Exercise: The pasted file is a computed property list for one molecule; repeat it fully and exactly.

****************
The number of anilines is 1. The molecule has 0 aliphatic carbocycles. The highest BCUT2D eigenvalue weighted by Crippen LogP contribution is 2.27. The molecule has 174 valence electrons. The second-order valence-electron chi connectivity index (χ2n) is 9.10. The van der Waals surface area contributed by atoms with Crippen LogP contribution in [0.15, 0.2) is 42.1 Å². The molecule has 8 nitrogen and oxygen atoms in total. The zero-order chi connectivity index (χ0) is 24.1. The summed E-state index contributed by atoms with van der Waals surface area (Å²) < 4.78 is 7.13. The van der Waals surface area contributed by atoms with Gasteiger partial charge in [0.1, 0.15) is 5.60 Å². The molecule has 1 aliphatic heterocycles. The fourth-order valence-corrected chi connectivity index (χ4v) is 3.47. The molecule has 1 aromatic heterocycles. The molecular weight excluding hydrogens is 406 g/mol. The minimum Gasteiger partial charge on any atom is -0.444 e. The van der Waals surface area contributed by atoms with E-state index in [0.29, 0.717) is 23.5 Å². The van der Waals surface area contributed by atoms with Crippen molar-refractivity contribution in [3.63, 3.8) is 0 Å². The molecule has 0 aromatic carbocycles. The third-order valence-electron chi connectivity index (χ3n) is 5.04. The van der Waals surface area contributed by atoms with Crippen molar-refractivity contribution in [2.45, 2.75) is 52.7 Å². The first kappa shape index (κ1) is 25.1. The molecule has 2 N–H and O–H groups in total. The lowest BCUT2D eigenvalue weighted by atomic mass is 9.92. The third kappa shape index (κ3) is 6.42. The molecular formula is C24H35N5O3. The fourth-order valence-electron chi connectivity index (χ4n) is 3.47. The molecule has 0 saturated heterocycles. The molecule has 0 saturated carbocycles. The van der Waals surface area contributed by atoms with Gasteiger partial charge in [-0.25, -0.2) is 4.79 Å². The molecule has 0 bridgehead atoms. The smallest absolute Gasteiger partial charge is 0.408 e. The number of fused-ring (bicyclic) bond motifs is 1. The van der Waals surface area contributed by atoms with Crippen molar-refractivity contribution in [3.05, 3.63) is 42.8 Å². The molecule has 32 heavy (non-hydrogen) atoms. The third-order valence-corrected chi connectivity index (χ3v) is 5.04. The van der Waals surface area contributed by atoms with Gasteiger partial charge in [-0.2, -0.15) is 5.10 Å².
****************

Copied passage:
The number of anilines is 1. The molecule has 0 aliphatic carbocycles. The highest BCUT2D eigenvalue weighted by Crippen LogP contribution is 2.27. The molecule has 174 valence electrons. The second-order valence-electron chi connectivity index (χ2n) is 9.10. The van der Waals surface area contributed by atoms with Crippen LogP contribution in [0.15, 0.2) is 42.1 Å². The molecule has 8 nitrogen and oxygen atoms in total. The zero-order chi connectivity index (χ0) is 24.1. The summed E-state index contributed by atoms with van der Waals surface area (Å²) < 4.78 is 7.13. The van der Waals surface area contributed by atoms with Gasteiger partial charge in [0.1, 0.15) is 5.60 Å². The molecule has 1 aliphatic heterocycles. The fourth-order valence-corrected chi connectivity index (χ4v) is 3.47. The molecule has 1 aromatic heterocycles. The molecular weight excluding hydrogens is 406 g/mol. The minimum Gasteiger partial charge on any atom is -0.444 e. The van der Waals surface area contributed by atoms with E-state index in [0.29, 0.717) is 23.5 Å². The van der Waals surface area contributed by atoms with Crippen molar-refractivity contribution in [3.63, 3.8) is 0 Å². The molecule has 0 aromatic carbocycles. The third-order valence-electron chi connectivity index (χ3n) is 5.04. The van der Waals surface area contributed by atoms with Crippen molar-refractivity contribution in [2.45, 2.75) is 52.7 Å². The first kappa shape index (κ1) is 25.1. The molecule has 2 N–H and O–H groups in total. The lowest BCUT2D eigenvalue weighted by atomic mass is 9.92. The third kappa shape index (κ3) is 6.42. The molecular formula is C24H35N5O3. The fourth-order valence-electron chi connectivity index (χ4n) is 3.47. The molecule has 0 saturated heterocycles. The molecule has 0 saturated carbocycles. The van der Waals surface area contributed by atoms with Gasteiger partial charge in [-0.25, -0.2) is 4.79 Å². The molecule has 0 bridgehead atoms. The smallest absolute Gasteiger partial charge is 0.408 e. The number of fused-ring (bicyclic) bond motifs is 1. The van der Waals surface area contributed by atoms with Crippen molar-refractivity contribution in [3.05, 3.63) is 42.8 Å². The molecule has 32 heavy (non-hydrogen) atoms. The third-order valence-corrected chi connectivity index (χ3v) is 5.04. The van der Waals surface area contributed by atoms with Gasteiger partial charge in [-0.2, -0.15) is 5.10 Å².